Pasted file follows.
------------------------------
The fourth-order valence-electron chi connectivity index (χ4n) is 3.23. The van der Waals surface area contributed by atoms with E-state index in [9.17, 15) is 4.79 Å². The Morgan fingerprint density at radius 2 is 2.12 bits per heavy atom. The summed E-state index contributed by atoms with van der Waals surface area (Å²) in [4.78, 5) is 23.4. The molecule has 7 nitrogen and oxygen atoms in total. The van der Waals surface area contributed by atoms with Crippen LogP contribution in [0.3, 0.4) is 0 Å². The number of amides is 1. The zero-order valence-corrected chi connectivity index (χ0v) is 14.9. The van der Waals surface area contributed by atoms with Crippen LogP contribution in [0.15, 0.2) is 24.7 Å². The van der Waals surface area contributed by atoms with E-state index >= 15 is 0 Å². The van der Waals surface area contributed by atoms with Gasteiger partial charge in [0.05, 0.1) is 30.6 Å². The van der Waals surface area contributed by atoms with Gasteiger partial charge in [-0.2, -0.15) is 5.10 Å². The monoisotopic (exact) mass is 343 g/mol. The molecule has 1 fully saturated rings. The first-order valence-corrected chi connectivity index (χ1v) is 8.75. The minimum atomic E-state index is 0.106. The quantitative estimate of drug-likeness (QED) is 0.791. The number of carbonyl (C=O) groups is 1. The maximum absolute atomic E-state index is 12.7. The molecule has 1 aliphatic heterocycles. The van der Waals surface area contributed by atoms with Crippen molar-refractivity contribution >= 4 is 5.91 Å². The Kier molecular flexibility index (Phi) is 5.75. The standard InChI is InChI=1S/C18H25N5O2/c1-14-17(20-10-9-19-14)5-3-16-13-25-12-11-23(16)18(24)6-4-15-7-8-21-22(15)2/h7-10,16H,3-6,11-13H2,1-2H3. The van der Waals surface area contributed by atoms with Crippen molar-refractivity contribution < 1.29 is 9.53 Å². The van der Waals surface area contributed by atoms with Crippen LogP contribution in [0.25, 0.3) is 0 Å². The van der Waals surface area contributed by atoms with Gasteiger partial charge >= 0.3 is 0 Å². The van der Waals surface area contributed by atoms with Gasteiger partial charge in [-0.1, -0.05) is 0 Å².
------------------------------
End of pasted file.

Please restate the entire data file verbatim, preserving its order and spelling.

The fourth-order valence-electron chi connectivity index (χ4n) is 3.23. The van der Waals surface area contributed by atoms with E-state index in [9.17, 15) is 4.79 Å². The Morgan fingerprint density at radius 2 is 2.12 bits per heavy atom. The summed E-state index contributed by atoms with van der Waals surface area (Å²) in [4.78, 5) is 23.4. The molecule has 7 nitrogen and oxygen atoms in total. The van der Waals surface area contributed by atoms with Crippen LogP contribution in [0.3, 0.4) is 0 Å². The number of amides is 1. The zero-order valence-corrected chi connectivity index (χ0v) is 14.9. The van der Waals surface area contributed by atoms with Crippen LogP contribution in [0.15, 0.2) is 24.7 Å². The van der Waals surface area contributed by atoms with E-state index >= 15 is 0 Å². The van der Waals surface area contributed by atoms with Gasteiger partial charge in [0.05, 0.1) is 30.6 Å². The van der Waals surface area contributed by atoms with Gasteiger partial charge in [-0.2, -0.15) is 5.10 Å². The monoisotopic (exact) mass is 343 g/mol. The molecule has 1 fully saturated rings. The first-order valence-corrected chi connectivity index (χ1v) is 8.75. The minimum atomic E-state index is 0.106. The quantitative estimate of drug-likeness (QED) is 0.791. The number of carbonyl (C=O) groups is 1. The maximum absolute atomic E-state index is 12.7. The molecule has 1 aliphatic heterocycles. The van der Waals surface area contributed by atoms with Crippen molar-refractivity contribution >= 4 is 5.91 Å². The Kier molecular flexibility index (Phi) is 5.75. The standard InChI is InChI=1S/C18H25N5O2/c1-14-17(20-10-9-19-14)5-3-16-13-25-12-11-23(16)18(24)6-4-15-7-8-21-22(15)2/h7-10,16H,3-6,11-13H2,1-2H3. The van der Waals surface area contributed by atoms with Crippen molar-refractivity contribution < 1.29 is 9.53 Å². The van der Waals surface area contributed by atoms with Crippen LogP contribution in [0.25, 0.3) is 0 Å². The van der Waals surface area contributed by atoms with Gasteiger partial charge >= 0.3 is 0 Å². The van der Waals surface area contributed by atoms with Gasteiger partial charge in [-0.1, -0.05) is 0 Å².